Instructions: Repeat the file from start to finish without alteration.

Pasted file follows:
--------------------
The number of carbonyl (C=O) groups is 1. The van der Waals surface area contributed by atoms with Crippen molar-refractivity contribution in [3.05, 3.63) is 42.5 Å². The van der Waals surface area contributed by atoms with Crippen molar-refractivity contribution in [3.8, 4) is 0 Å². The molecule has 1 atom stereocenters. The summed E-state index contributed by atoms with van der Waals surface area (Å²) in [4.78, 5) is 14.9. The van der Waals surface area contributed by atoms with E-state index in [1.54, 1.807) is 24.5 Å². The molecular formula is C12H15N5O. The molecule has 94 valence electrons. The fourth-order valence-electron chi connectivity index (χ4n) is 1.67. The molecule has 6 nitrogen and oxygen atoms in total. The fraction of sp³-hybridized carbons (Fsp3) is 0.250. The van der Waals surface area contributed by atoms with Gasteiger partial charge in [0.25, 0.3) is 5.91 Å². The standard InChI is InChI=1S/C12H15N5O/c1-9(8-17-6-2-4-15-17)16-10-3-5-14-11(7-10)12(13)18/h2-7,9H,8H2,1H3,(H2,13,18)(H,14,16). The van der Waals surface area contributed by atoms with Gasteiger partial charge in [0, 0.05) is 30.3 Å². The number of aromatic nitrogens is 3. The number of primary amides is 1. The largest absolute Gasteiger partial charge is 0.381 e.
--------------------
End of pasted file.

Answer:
The number of carbonyl (C=O) groups is 1. The van der Waals surface area contributed by atoms with Crippen molar-refractivity contribution in [3.05, 3.63) is 42.5 Å². The van der Waals surface area contributed by atoms with Crippen molar-refractivity contribution in [3.8, 4) is 0 Å². The molecule has 1 atom stereocenters. The summed E-state index contributed by atoms with van der Waals surface area (Å²) in [4.78, 5) is 14.9. The van der Waals surface area contributed by atoms with E-state index in [1.54, 1.807) is 24.5 Å². The molecular formula is C12H15N5O. The molecule has 94 valence electrons. The fourth-order valence-electron chi connectivity index (χ4n) is 1.67. The molecule has 6 nitrogen and oxygen atoms in total. The fraction of sp³-hybridized carbons (Fsp3) is 0.250. The van der Waals surface area contributed by atoms with Gasteiger partial charge in [0.25, 0.3) is 5.91 Å². The standard InChI is InChI=1S/C12H15N5O/c1-9(8-17-6-2-4-15-17)16-10-3-5-14-11(7-10)12(13)18/h2-7,9H,8H2,1H3,(H2,13,18)(H,14,16). The van der Waals surface area contributed by atoms with Gasteiger partial charge in [0, 0.05) is 30.3 Å². The number of aromatic nitrogens is 3. The number of primary amides is 1. The largest absolute Gasteiger partial charge is 0.381 e.